Digital Access

Digital Access
Access from all your digital devices and receive breaking news and updates from around the area.

Home Delivery

Home Delivery
News, sports, local and regional entertainment and more!

Text Alerts

Text Alerts
Choose your news! Select the text alerts you want to receive: breaking news, prep sports scores, school closings, weather, and more.

Email Newsletters

Email Newsletters
We'll deliver news & updates to your inbox. Sign up for free e-newsletters today.
Local Editorials

Our money doesn’t grow on trees

Whether it’s too much rain, not enough rain, floods, mud slides, wild land fires, pestilence, disease or whatever the disaster might be, the wrath of Mother Nature is most often dictated by man’s ignorance and mistakes. Such is the case with the Emerald Ash Borer, and I absolutely guarantee you that within a few years this tree pest will be here, in central Iowa, as it moves north and westward across the state.

My undergraduate degree was in forestry at Utah State University, and checking my entomology class books, EAB is not mentioned. Sure enough, the little iridescent green critter is native to eastern Asia, and wasn’t even noticed until 2002 when it was found in ash trees just outside of Detroit, Mich.

Apparently, the beetle came across the ocean in wooden pallets, and soon was boring through the bark and into the life blood of a tree, located in the cambium.

The beetle has moved across Michigan, Wisconsin, has infested parts of Illinois and Indiana as it moves in all directions in search of white, green and black ash trees.  Allamakee County in northeast Iowa was declared infested by the Department of Natural Resources in 2010, the City of Burlington in far southeast Iowa in July of this year, and now the City of Fairfield, in Jefferson County has been invaded by this devastating insect.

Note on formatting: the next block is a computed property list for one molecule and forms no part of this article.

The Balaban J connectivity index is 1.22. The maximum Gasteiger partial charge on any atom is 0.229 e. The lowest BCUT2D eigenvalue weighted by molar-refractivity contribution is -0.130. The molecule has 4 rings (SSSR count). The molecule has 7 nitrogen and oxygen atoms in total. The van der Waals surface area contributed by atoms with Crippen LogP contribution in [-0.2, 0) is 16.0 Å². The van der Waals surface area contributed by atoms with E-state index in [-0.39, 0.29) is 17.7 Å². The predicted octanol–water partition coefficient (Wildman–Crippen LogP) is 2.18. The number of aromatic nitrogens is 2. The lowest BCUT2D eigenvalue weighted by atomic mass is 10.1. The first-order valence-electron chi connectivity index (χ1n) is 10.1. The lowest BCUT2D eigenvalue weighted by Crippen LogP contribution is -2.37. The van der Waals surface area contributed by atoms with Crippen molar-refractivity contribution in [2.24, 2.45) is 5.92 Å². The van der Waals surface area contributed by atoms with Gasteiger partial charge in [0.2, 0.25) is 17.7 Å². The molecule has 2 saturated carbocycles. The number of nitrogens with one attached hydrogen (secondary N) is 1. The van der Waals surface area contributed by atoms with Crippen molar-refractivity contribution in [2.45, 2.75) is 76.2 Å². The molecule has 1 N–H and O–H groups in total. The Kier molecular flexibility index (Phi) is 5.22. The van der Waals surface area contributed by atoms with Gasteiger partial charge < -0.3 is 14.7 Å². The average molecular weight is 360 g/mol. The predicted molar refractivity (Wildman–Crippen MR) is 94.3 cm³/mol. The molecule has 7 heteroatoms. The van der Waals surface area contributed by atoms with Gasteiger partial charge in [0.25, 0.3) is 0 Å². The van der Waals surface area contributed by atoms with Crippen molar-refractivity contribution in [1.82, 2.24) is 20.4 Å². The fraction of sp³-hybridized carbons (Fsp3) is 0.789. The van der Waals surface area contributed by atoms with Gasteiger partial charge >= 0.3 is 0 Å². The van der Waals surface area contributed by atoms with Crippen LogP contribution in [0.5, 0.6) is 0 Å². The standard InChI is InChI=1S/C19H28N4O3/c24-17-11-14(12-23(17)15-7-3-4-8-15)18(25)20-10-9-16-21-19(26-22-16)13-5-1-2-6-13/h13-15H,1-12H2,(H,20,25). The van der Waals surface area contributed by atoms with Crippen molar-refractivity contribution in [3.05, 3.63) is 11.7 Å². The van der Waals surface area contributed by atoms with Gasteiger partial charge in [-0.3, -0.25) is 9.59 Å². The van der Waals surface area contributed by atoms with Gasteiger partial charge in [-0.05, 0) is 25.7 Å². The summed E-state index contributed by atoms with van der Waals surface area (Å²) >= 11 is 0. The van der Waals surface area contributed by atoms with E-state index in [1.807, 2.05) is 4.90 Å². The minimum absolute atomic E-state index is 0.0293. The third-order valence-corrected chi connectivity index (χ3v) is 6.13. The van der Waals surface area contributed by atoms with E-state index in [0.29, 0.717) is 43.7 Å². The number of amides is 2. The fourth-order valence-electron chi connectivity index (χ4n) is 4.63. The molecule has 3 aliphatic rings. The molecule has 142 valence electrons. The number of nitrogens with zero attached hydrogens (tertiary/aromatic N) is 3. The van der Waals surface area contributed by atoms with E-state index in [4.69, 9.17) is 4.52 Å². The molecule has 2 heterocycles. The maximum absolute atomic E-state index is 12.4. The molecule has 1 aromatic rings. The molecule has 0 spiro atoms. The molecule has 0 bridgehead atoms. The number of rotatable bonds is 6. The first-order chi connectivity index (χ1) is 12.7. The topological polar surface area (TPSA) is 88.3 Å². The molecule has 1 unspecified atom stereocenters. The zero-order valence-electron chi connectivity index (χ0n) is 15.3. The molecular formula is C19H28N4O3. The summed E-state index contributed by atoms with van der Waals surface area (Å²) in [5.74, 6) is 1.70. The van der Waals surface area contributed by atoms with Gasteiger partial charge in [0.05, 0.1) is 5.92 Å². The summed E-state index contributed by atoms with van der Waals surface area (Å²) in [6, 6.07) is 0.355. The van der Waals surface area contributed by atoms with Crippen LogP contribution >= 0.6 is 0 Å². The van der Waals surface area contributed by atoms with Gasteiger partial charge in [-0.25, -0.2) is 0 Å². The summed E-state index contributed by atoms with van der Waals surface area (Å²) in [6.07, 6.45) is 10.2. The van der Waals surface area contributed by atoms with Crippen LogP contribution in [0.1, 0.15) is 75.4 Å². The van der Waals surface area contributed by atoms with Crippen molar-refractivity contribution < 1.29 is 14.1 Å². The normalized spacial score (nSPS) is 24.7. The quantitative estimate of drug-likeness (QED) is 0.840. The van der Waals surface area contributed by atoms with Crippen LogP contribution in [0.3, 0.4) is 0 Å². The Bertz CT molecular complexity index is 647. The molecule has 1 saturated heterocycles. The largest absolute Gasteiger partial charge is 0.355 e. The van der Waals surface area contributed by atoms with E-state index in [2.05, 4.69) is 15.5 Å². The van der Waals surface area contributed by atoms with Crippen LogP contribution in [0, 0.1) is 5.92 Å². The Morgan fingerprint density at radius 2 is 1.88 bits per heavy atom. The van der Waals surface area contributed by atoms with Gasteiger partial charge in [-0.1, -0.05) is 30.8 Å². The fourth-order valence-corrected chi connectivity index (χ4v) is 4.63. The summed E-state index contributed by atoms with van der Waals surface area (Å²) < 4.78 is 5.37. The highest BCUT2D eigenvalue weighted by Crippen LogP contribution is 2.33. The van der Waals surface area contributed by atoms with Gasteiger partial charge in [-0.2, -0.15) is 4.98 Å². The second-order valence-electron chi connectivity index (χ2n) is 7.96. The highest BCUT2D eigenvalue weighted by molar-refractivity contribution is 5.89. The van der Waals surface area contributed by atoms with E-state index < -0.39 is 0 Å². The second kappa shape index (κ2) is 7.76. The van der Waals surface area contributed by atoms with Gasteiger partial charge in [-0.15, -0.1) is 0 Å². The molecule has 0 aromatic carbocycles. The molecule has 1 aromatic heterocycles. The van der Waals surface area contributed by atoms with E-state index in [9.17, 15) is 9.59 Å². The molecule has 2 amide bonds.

There is no known way of fighting this menace. Since there are an estimated 55 million ash trees of the three species in Iowa, not a single one is immune from being girdled by the EAB.

The advance across the state will continue, and the only alternative is to slow it down. This can be partially accomplished by a quarantine calling for campers and others to not transport firewood from infected areas.

That’s a pretty flimsy admonition, for the insect and its offspring can move by their own wings. In short time they will invade most areas where ash trees are located.

It is estimated that Iowa’s communities have slightly more than 3 million ash trees, which essentially were the species planted to replace the elm lost to the Dutch elm disease of years ago. 

The cost to homeowners, municipalities any land management agencies of state or federal jurisdiction is estimated to be $3 billion to remove and dispose of dead trees and replant and care for a different species.

Oak cannot be the replacement, for we have oak wilt ravaging Iowa. Regardless of the species, who can say a new insect or pathogen won’t repeat the process?

Trees do so much for all life, extracting carbon dioxide from the air, reducing the temperature with their summer shade, breaking up wind patterns, serving as the food and habitat source for a plethora of wildlife species, and many advantages too numerous to mention. 

This is just one more thing we must contend with in the current decade, and the costs for most of the removal and re-planting will essentially be borne by the taxpayer. Yes, there will surely be grants-in-aid to cities and counties to do the job, but that doesn’t change the fact that we will foot the bill.

After all, money doesn’t grow on trees.

• • •

Any questions or comments, e-mail me at or call (515) 975-8608.

Loading more